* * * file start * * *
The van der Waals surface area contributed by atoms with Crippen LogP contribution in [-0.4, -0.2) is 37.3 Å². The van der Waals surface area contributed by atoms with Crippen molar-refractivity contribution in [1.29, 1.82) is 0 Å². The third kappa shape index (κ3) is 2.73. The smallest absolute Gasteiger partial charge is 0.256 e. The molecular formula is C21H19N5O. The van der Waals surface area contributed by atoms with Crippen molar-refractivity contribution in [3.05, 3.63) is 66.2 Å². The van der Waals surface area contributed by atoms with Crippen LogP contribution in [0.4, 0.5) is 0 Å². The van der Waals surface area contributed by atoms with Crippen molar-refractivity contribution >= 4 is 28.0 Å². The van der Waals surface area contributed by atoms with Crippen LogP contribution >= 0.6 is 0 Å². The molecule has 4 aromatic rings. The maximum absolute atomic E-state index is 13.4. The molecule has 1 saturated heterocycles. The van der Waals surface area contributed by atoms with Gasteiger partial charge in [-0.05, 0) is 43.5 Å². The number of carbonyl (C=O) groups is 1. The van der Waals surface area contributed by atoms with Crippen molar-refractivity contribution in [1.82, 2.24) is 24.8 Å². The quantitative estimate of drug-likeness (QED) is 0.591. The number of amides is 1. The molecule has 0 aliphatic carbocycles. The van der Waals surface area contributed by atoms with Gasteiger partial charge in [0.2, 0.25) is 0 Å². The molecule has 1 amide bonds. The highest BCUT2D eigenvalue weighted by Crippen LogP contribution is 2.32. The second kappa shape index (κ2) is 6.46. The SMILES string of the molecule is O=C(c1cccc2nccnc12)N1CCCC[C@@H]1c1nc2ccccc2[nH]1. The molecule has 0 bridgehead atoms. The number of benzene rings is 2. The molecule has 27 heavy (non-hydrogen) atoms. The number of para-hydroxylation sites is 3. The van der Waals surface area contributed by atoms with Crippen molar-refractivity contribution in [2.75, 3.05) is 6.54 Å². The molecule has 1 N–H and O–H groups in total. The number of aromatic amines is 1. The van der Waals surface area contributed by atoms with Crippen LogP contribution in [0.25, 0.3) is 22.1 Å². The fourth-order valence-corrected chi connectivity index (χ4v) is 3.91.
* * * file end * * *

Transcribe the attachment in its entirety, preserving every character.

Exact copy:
The van der Waals surface area contributed by atoms with Crippen LogP contribution in [-0.4, -0.2) is 37.3 Å². The van der Waals surface area contributed by atoms with Crippen molar-refractivity contribution in [1.29, 1.82) is 0 Å². The third kappa shape index (κ3) is 2.73. The smallest absolute Gasteiger partial charge is 0.256 e. The molecular formula is C21H19N5O. The van der Waals surface area contributed by atoms with Crippen molar-refractivity contribution in [3.05, 3.63) is 66.2 Å². The van der Waals surface area contributed by atoms with Crippen LogP contribution in [0.4, 0.5) is 0 Å². The van der Waals surface area contributed by atoms with Crippen molar-refractivity contribution >= 4 is 28.0 Å². The van der Waals surface area contributed by atoms with Crippen LogP contribution >= 0.6 is 0 Å². The molecule has 4 aromatic rings. The maximum absolute atomic E-state index is 13.4. The molecule has 1 saturated heterocycles. The van der Waals surface area contributed by atoms with Gasteiger partial charge in [-0.05, 0) is 43.5 Å². The number of carbonyl (C=O) groups is 1. The van der Waals surface area contributed by atoms with Crippen molar-refractivity contribution in [1.82, 2.24) is 24.8 Å². The quantitative estimate of drug-likeness (QED) is 0.591. The number of amides is 1. The molecule has 0 aliphatic carbocycles. The van der Waals surface area contributed by atoms with Gasteiger partial charge in [0.2, 0.25) is 0 Å². The molecule has 1 amide bonds. The highest BCUT2D eigenvalue weighted by Crippen LogP contribution is 2.32. The second kappa shape index (κ2) is 6.46. The SMILES string of the molecule is O=C(c1cccc2nccnc12)N1CCCC[C@@H]1c1nc2ccccc2[nH]1. The molecule has 0 bridgehead atoms. The number of benzene rings is 2. The molecule has 27 heavy (non-hydrogen) atoms. The number of para-hydroxylation sites is 3. The van der Waals surface area contributed by atoms with Crippen molar-refractivity contribution in [2.75, 3.05) is 6.54 Å². The molecule has 1 N–H and O–H groups in total. The number of aromatic amines is 1. The van der Waals surface area contributed by atoms with Crippen LogP contribution in [0.25, 0.3) is 22.1 Å². The fourth-order valence-corrected chi connectivity index (χ4v) is 3.91.